The Truth About FDR and Pearl Harbor
Using recently released documents available through the Freedom of Information Act, the author, Robert B. Stinnett provides a convincing argument that President Franklin D. Roosevelt, not only had prior knowledge of the Japanese attack on Pearl Harbor, but initiated actions which provoked Japan to do so.
Polls conducted in 1940 show that the majority of American citizens wanted no part in the war in Europe. But FDR and his advisers agreed that US involvement was necessary because they were certain that a Nazi German victory would ultimately threaten US national security. So the immediate strategy was to formulate a plan that would serve to induce the US public to support joining the allies in their war against Germany.
In September, 1940 the axis powers – Germany, Italy and Japan – signed a Tripartite Pact which basically tied the three nations together with a promise to assist each other in the event any of them were attacked. Lieutenant Commander Arthur H. McCollum of the US Naval Intelligence Office (ONI) recognized this as an opportunity. If Japan could be provoked into attacking the US, then it would be probable that the American citizens would be so angry that they would support a declaration of war against Japan. This, in turn, would result in the axis powers supporting Japan and declaring war against the US. The US would then be involved and join the allies.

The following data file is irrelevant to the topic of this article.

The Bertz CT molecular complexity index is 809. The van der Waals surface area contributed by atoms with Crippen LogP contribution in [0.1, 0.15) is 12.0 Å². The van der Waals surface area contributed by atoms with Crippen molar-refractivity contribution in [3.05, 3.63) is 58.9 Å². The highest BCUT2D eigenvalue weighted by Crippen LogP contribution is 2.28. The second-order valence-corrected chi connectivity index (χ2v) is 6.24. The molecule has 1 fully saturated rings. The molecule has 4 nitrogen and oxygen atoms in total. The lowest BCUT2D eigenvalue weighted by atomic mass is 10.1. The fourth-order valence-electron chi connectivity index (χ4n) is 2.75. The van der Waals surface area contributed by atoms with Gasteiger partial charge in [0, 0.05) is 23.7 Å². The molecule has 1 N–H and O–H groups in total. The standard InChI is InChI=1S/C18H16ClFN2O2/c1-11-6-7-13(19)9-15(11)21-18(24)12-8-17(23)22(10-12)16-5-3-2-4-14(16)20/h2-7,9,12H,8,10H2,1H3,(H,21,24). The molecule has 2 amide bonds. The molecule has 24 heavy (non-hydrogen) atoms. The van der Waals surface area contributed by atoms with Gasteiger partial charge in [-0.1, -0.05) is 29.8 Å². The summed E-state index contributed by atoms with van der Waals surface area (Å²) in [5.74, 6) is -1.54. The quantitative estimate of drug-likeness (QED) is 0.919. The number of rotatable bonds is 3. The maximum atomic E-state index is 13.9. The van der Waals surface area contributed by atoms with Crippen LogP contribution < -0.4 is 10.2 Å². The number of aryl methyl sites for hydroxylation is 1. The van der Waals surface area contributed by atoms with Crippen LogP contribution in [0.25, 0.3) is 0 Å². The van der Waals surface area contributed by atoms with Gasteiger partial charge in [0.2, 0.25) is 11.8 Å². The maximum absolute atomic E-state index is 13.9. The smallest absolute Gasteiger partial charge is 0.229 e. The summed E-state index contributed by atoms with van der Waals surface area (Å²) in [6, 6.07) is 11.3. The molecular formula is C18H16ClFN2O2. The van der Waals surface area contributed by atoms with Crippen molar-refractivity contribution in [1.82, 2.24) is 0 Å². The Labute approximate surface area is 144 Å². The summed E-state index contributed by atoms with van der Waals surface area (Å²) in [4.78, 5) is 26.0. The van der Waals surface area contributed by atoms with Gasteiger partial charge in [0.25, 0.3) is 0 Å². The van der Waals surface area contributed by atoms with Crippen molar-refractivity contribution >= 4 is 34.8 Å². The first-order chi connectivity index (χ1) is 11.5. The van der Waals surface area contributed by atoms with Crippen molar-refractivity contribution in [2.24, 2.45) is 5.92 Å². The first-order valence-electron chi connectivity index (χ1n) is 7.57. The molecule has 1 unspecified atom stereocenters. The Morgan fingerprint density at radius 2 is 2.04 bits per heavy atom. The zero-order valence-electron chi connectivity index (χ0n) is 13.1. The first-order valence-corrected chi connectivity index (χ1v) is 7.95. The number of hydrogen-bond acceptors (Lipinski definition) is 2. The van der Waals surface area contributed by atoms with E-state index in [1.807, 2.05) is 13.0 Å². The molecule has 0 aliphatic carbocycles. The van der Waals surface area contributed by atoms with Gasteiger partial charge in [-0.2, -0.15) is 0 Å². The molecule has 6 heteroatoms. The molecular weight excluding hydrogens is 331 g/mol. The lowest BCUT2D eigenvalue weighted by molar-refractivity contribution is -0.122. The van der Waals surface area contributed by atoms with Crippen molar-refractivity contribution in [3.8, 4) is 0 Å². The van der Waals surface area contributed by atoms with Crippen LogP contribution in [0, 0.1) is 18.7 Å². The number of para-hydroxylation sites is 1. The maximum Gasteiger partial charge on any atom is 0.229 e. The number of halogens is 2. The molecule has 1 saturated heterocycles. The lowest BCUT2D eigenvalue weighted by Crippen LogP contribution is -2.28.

So, in order to provoke Japan, McCollum advised a plan consisting of 8 actions to be undertaken by the US. These were:
- Enter into agreement with Britain to allow the US military to utilize their Pacific bases.
- Agree the same with the Dutch in Indonesia.
- Aid the Chinese.
- Send US Navy cruisers to the Pacific areas, Singapore and Philippines.
- Sent US Navy submarines to the Pacific areas.
- Centralize the US Naval fleet near the Hawaiian Islands.
- Make agreements with the Dutch to cut off Japan’s oil supply.
- Together with Britain, enter into an agreement to embargo all Japanese trade.
These actions had their intended affect, especially that regarding cutting off Japan’s oil supplies. We know what happened next.
Stinnett also makes a compelling case that US Naval Intelligence had been able to break the Japanese Navy’s radio encryption and that FDR had been advised regularly on the location of the Japanese fleet prior to the attack. Astonishingly, FDR withheld this information from Naval commanders in Hawaii.